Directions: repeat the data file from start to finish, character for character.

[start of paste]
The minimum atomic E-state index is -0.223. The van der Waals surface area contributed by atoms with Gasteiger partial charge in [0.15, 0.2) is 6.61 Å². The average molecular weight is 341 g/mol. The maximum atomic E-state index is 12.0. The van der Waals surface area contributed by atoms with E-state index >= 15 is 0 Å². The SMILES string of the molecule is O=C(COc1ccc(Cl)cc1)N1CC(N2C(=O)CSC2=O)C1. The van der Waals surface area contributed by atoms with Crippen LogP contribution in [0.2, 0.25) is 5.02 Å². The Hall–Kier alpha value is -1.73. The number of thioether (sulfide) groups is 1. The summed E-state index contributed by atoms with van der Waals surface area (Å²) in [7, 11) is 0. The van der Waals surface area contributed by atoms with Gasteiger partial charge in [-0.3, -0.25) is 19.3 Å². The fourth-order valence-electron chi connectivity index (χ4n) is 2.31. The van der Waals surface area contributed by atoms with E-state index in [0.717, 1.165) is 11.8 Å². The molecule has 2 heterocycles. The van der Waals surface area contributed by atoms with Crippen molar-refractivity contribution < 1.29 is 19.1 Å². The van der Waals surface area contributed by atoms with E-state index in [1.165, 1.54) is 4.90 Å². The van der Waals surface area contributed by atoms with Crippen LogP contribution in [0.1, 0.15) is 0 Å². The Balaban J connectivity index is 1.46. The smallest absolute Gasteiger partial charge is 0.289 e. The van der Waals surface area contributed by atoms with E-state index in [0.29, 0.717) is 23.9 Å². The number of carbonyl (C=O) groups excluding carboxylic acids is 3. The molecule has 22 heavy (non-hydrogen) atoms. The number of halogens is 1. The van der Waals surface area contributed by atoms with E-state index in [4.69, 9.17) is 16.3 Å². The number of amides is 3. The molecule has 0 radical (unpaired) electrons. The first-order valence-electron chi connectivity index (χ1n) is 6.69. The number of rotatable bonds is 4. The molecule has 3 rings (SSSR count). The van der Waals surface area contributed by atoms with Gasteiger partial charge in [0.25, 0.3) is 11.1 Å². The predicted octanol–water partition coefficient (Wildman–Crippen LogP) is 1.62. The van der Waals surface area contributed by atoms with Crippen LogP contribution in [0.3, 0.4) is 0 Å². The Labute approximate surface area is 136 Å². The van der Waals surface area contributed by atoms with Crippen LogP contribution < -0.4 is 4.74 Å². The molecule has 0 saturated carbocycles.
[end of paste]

The minimum atomic E-state index is -0.223. The van der Waals surface area contributed by atoms with Gasteiger partial charge in [0.15, 0.2) is 6.61 Å². The average molecular weight is 341 g/mol. The maximum atomic E-state index is 12.0. The van der Waals surface area contributed by atoms with E-state index >= 15 is 0 Å². The SMILES string of the molecule is O=C(COc1ccc(Cl)cc1)N1CC(N2C(=O)CSC2=O)C1. The van der Waals surface area contributed by atoms with Crippen LogP contribution in [0.2, 0.25) is 5.02 Å². The Hall–Kier alpha value is -1.73. The number of thioether (sulfide) groups is 1. The summed E-state index contributed by atoms with van der Waals surface area (Å²) in [7, 11) is 0. The van der Waals surface area contributed by atoms with Gasteiger partial charge in [-0.3, -0.25) is 19.3 Å². The fourth-order valence-electron chi connectivity index (χ4n) is 2.31. The van der Waals surface area contributed by atoms with E-state index in [0.717, 1.165) is 11.8 Å². The molecule has 2 heterocycles. The van der Waals surface area contributed by atoms with Crippen molar-refractivity contribution < 1.29 is 19.1 Å². The van der Waals surface area contributed by atoms with E-state index in [1.165, 1.54) is 4.90 Å². The van der Waals surface area contributed by atoms with Crippen LogP contribution in [0.1, 0.15) is 0 Å². The Balaban J connectivity index is 1.46. The smallest absolute Gasteiger partial charge is 0.289 e. The van der Waals surface area contributed by atoms with E-state index in [0.29, 0.717) is 23.9 Å². The number of carbonyl (C=O) groups excluding carboxylic acids is 3. The molecule has 22 heavy (non-hydrogen) atoms. The number of halogens is 1. The van der Waals surface area contributed by atoms with E-state index in [4.69, 9.17) is 16.3 Å². The number of amides is 3. The molecule has 0 radical (unpaired) electrons. The first-order valence-electron chi connectivity index (χ1n) is 6.69. The number of rotatable bonds is 4. The molecule has 3 rings (SSSR count). The van der Waals surface area contributed by atoms with Gasteiger partial charge in [0.25, 0.3) is 11.1 Å². The predicted octanol–water partition coefficient (Wildman–Crippen LogP) is 1.62. The van der Waals surface area contributed by atoms with Crippen LogP contribution in [0.3, 0.4) is 0 Å². The Labute approximate surface area is 136 Å². The van der Waals surface area contributed by atoms with Crippen LogP contribution < -0.4 is 4.74 Å². The molecule has 0 saturated carbocycles.